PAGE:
When designing an AOE spell, the size and shape of the area of effect also determine how powerful the spell is. When discussing AOE spells it’s important to distinguish between the range of the spell, and the size of the AOE. The range determines how far away you can cast the spell – the spell can originate from anywhere within the range. The size of the AOE determines how much area is affected by the spell. Evard’s Black Tentacles, for example, has a range of 90 feet, but can only effect a 20 foot square. In broad strokes, long ranges tend to be better than short ones and bigger AOEs tend to be better than small ones, although there are diminishing returns to both. A range of 30 feet is definitely better than a range of touch, because you can attack without putting yourself in danger, but the difference between a range of 120 feet and 300 feet is negligible. In addition, not all AOE shapes are made equal – cones and lines give you better control over who you target than spheres or cubes, and make it less likely to accidentally damage your allies. Individually most of these factors are relatively small, but together they may require you to adjust your spells damage up or down slightly.

The final factor is whether your spell requires an attack roll or a saving throw. In most cases this won’t actually make a big difference in the power level of your spell,  as it really depends on the monster whether they have better AC or saving throws, and what defense your spell targets is really a matter of flavor. However, keep in mind that spells that require attack rolls should be treated similarly to spells that deal 0 damage on a save, so they should get the same 25% boost. Also keep in mind that not all saves are made equal – while different monsters have different strengths, the best stat to target tends to be intelligence, as it is the weakest stat for most monsters. This is followed by dexterity, wisdom, strength, and constitution. Charisma is a bit of an outlier – most low level monsters tend to have pretty bad charisma, but at higher levels it actually tends to be one of their strongest stats.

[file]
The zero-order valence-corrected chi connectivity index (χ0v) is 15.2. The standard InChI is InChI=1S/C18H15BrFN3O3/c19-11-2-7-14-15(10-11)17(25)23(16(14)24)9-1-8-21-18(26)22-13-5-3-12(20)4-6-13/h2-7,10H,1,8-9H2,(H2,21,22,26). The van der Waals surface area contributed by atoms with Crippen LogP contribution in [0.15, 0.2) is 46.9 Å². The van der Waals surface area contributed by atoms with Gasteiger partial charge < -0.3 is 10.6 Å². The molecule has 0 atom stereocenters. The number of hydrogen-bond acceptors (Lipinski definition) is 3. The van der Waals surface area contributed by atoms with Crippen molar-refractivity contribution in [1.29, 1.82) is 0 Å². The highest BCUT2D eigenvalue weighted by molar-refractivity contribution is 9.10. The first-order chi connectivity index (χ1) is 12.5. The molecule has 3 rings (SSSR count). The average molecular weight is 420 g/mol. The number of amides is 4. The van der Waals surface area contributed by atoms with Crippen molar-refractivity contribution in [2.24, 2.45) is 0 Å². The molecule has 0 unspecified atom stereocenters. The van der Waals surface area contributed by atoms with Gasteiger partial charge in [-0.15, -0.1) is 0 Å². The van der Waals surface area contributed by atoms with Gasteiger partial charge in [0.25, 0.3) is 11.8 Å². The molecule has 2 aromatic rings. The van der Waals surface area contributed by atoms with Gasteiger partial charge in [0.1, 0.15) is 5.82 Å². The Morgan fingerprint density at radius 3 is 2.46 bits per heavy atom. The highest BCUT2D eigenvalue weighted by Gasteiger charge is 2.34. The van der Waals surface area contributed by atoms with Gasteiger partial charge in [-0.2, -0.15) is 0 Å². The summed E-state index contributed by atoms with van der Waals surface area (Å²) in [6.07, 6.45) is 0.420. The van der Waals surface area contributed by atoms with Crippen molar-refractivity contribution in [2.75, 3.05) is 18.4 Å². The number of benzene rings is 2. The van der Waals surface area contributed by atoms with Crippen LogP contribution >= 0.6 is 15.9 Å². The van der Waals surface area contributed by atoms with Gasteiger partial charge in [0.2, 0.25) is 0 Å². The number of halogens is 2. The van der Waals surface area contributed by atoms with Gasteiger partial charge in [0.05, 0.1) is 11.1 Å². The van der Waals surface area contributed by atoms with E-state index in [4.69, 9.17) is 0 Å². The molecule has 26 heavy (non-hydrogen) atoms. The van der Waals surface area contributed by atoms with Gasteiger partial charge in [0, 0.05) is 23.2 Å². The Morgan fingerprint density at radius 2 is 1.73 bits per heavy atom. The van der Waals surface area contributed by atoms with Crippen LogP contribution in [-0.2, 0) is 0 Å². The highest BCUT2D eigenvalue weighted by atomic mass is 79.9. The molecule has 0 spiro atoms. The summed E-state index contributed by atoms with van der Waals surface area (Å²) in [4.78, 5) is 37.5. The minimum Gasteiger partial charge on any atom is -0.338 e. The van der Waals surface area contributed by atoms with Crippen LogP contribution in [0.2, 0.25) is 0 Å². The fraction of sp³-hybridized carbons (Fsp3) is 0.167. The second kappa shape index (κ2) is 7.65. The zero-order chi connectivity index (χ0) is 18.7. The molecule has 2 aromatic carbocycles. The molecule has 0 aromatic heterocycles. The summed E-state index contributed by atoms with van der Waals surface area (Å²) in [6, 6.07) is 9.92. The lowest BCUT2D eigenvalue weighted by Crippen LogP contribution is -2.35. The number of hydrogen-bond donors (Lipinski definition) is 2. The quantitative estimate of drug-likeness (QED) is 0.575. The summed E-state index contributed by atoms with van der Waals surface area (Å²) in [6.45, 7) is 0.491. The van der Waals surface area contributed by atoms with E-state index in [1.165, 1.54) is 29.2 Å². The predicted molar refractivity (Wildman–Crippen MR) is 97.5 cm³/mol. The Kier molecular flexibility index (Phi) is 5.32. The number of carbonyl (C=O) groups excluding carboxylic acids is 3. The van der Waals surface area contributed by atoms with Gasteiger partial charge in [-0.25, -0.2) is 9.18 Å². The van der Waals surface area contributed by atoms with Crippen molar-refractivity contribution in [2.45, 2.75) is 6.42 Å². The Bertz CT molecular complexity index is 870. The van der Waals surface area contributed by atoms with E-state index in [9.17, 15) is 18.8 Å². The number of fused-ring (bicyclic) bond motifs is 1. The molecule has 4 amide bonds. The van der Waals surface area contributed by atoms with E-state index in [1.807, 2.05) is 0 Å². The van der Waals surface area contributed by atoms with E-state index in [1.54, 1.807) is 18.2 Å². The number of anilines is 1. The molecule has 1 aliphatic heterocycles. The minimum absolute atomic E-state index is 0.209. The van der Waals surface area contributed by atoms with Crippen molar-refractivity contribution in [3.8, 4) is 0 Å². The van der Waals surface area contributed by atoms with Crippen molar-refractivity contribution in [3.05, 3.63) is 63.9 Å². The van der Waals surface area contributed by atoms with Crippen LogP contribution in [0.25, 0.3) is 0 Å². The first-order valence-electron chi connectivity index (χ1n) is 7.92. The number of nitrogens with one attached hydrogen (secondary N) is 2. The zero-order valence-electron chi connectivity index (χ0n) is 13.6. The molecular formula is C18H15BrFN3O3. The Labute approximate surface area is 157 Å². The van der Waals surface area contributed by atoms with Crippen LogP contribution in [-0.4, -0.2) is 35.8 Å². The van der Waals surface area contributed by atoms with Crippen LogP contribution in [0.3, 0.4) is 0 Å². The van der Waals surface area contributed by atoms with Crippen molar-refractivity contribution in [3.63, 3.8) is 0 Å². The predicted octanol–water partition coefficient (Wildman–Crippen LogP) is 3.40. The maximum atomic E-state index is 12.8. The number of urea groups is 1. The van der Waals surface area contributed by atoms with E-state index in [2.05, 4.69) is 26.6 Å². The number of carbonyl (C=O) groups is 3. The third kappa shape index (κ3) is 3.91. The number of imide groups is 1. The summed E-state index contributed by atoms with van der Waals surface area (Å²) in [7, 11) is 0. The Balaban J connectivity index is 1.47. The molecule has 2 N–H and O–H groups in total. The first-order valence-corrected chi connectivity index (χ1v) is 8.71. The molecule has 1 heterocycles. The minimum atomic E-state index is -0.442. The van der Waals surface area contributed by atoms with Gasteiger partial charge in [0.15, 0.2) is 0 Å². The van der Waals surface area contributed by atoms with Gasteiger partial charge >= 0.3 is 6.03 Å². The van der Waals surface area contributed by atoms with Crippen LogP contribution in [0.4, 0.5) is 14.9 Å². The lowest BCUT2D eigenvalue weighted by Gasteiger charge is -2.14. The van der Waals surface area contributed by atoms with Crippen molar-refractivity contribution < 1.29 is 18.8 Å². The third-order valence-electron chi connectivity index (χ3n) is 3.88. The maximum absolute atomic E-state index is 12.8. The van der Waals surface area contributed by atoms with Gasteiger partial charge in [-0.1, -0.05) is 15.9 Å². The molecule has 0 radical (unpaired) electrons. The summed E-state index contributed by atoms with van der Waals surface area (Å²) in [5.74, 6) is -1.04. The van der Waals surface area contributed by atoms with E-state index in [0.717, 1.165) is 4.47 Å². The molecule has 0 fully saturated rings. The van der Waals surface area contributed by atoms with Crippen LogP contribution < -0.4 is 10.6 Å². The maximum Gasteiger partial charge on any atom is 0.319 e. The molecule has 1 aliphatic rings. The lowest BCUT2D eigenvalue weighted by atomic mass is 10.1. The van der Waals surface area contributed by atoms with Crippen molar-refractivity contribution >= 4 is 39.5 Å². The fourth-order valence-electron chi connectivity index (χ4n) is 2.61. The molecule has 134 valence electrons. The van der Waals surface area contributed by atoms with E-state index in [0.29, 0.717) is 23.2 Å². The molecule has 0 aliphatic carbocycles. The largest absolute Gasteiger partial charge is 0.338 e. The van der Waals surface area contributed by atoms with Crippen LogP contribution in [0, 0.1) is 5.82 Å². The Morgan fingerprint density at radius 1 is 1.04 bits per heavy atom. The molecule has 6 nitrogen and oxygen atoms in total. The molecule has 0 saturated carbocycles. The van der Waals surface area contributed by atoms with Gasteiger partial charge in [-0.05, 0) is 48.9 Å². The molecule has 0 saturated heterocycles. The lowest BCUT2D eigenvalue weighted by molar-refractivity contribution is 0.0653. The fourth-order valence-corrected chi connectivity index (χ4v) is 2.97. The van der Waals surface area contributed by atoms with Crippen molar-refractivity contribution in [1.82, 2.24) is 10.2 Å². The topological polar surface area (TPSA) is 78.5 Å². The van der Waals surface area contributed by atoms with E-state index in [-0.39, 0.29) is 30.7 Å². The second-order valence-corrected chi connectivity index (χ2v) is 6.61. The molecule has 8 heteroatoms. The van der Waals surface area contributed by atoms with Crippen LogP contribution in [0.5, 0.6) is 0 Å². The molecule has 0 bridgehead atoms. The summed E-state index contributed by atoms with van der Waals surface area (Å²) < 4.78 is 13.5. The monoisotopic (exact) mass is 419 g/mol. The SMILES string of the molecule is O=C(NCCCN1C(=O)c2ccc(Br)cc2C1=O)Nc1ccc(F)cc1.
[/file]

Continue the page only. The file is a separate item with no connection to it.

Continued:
That’s a lot of information, so let’s put it into action and make some spells! Because there are so many different types of damage spells, I prepared two – one with a single target, and one AOE. For the single target spell I went pretty simple – its a spell called Icicle spear, which you can see on screen, and it allows you to launch an icicle at an enemy within range. It’s a 3rd level single target spell, which gives us a damage budget of 5d10 or about 27 damage, but because it does 0 damage on a miss we actually boost it up about 25% to get 34 damage. If we roll 10d6 that would give us a total of 35 damage, which is very close. From there I decided to split the damage to be ½ piercing and ½ cold, and there’s our spell!

The second spell is a 5th level AOE spell called Acid Pool. It creates a pool of corrosive green acide that lasts for 10 minutes. The damage budget for a 5th level AOE spell is 8d6 or 28 damage, but because this spell sticks around for multiple rounds we want our damage to be between ½ to ⅔ that amount, which means somewhere between 14 to 21 damage. I chose to deal 4d8, which is about 18 damage – well within the desired range.